This is what we know
On Friday night – right in the middle of the BBC’s Eurovision’s Greatest Hits, which was unbelievably fantastic, by the way – a big story broke about a Scotland Office memo of a meeting between Nicola Sturgeon and the French Ambassador in which this is the stand-out paragraph:
“The Ambassador also had a truncated meeting with the FM (FM running late after a busy Thursday…). Discussion appears to have focused mainly on the political situation, with the FM stating that she wouldn’t want a formal coalition with Labour; that the SNP would almost certainly have a large number of seats; that she had no idea ‘what kind of mischief’ Alex Salmond would get up to; and confessed that she’d rather see David Cameron remain as PM (and didn’t see Ed Miliband as PM material). I have to admit that I’m not sure that the FM’s tongue would be quite so loose on that kind of thing in a meeting like that, so it might well be a case of something being lost in translation.”
Within hours both Nicola Sturgeon and the French Ambassador, Sylvie Bermann, issued statements flatly denying the central allegation, that Sturgeon had expressed a preference for a Tory government in May.
It’s tempting to say that is all we know for now. But it really isn’t.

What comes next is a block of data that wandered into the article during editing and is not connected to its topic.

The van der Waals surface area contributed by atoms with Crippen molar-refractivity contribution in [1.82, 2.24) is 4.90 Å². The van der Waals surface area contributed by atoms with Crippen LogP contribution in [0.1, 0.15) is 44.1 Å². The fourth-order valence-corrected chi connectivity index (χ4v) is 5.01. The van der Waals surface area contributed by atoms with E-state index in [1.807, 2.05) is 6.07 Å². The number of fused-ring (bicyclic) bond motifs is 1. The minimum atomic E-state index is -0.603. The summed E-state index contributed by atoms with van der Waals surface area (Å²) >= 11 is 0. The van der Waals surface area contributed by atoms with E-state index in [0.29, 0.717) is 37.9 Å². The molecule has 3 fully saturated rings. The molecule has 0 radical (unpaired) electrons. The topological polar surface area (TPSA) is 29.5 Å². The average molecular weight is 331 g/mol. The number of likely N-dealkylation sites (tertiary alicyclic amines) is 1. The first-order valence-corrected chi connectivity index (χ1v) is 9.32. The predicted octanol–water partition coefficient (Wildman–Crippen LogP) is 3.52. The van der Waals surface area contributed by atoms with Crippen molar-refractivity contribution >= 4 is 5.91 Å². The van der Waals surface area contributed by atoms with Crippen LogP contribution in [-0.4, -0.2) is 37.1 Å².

In fact we know that a number of SNP strategists do indeed hold the perfectly logical view that a Conservative government in Westminster is helpful to the SNP. It’s helpful to the SNP because it helps the cause of independence as it makes it easier to paint Westminster as out of touch with Scotland. We know this because the respected journalist James Cook has said so, and both Nicola Sturgeon and Alex Salmond have endorsed him as a reliable source.
Indeed, anyone with any political nous knows this. Anyone who lived through the independence referendum knows that the most effective line by far that the SNP could muster was “vote Yes to get rid of the Tories”. Of course they want to keep that line in their armoury. I am, however, inclined to accept Nicola Sturgeon’s assertion that she didn’t say this to the French Ambassador, and I said so on Friday night. She’s simply a smarter politician than that.